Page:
In the end, the debate doesn’t come down to which school of thought is right and which is wrong. Rather, to be a well-rounded manual screen printer, you should know how to properly execute both pull and push strokes and know which jobs are best suited to each stroke when printing on a manual screen printing machine.
Pulling gives you a great deal of control over your squeegee on a manual screen printing machine. Depending on the angle of your squeegee, you can apply more ink or less ink. You can make sure your ink is reaching into the corners or fine details of your screen prints. That means pulling your screen prints is best for prints with fine details, clothing labels, prints that require more or less ink than a typical print and prints that cover hard-to-print areas like seams or collars.
To pull a typical print, most printers recommend holding the squeegee at a 45-degree angle, though some printers prefer an angle as high as 70 or 80 degrees. A good practice is to keep the squeegee in line with your nose to maintain a good, consistent angle. For thicker ink application, decrease your squeegee angle, or increase your squeegee angle to apply less ink. Pull the squeegee down the screen toward you with gentle pressure — enough to force the ink through the screen but not enough to bow the edge of your squeegee.
Finally, watch your form! It’s natural to want to lean your body back as you pull your squeegee down your screens. Resist that urge and keep your body weight upright over your screen as you go. This will help you to maintain consistent squeegee pressure.
The big benefit to pushing is that this method is easier on your body. Pulling on a manual screen printing machine puts a lot of pressure on your wrists and fingers. Pulling prints day in and day out can cause chronic pain.
Pushing a squeegee allows you to use your shoulder and upper body strength, making the method easier on your joints. That makes pushing ideal for projects that call for a high volume of prints or when printing a large surface area on your manual screen printing machine. The drawback, however, is that the squeegee can only be held at one angle, making it difficult to work ink into small corners or details, or to adjust the amount of ink on the print.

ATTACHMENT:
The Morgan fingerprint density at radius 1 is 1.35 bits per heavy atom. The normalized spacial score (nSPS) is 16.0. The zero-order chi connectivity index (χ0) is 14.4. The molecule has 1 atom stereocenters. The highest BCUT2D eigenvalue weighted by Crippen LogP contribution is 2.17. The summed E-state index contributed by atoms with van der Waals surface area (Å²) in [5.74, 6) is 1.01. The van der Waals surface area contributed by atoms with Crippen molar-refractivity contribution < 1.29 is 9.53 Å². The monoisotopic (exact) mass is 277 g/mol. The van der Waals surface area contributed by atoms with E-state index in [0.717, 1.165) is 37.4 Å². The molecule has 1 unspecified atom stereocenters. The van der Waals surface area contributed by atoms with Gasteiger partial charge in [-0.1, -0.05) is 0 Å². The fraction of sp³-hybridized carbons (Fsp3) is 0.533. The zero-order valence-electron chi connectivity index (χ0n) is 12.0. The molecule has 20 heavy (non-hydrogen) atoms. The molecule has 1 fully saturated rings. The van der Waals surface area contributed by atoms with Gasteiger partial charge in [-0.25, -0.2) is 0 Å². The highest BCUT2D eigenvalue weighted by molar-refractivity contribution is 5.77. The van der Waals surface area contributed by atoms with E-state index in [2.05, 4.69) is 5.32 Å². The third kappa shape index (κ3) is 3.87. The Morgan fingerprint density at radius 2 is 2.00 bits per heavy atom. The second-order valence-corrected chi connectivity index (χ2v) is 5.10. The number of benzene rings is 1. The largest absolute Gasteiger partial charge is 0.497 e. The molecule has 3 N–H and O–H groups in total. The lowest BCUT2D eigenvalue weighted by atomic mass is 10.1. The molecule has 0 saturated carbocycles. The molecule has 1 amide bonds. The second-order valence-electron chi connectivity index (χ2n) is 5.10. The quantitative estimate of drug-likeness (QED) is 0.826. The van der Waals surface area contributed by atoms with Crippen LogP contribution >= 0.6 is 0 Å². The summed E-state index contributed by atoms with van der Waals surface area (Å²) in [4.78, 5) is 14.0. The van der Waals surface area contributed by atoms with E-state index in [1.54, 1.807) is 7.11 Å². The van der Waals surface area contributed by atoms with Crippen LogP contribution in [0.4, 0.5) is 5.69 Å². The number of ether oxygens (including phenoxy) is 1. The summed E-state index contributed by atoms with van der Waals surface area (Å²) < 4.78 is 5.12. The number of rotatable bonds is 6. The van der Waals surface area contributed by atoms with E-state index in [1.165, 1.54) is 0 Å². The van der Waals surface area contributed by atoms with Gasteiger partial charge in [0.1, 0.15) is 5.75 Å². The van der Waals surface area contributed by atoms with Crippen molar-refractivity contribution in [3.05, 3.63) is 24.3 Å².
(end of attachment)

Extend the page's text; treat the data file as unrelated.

With pushing, the squeegee must be held at a 45-degree angle otherwise the ink won’t be forced through the screen. As with pulling, it is important to watch how much force is being applied. Push the squeegee across the screen with consistent squeegee pressure as you go.
Regardless of whether you are pushing or pulling your prints, there are some general guidelines to keep in mind when using your manual screen printing machine.
The best solution to the push or pull debate is to learn to use each stroke effectively. Practice pushing and pulling on your manual screen printing machine to see how the different strokes, angles and pressures affect your prints. When you’re well-practiced in both pushing and pulling, you will know how to provide the best quality prints for each of your projects.
Even with solid printing technique, pushing and pulling a squeegee all day can be taxing. When choosing a manual screen printing press, look for a machine that’s built light and ergonomic without sacrificing durability. The Anatol Lightning and Thunder manual presses are designed for years of heavy use with the easiest, smoothest operation possible – saving your body and keeping you at a maximum production.
Don’t want to push or pull a squeegee at all? We’ve got you covered – go automatic and let the press do the work for you!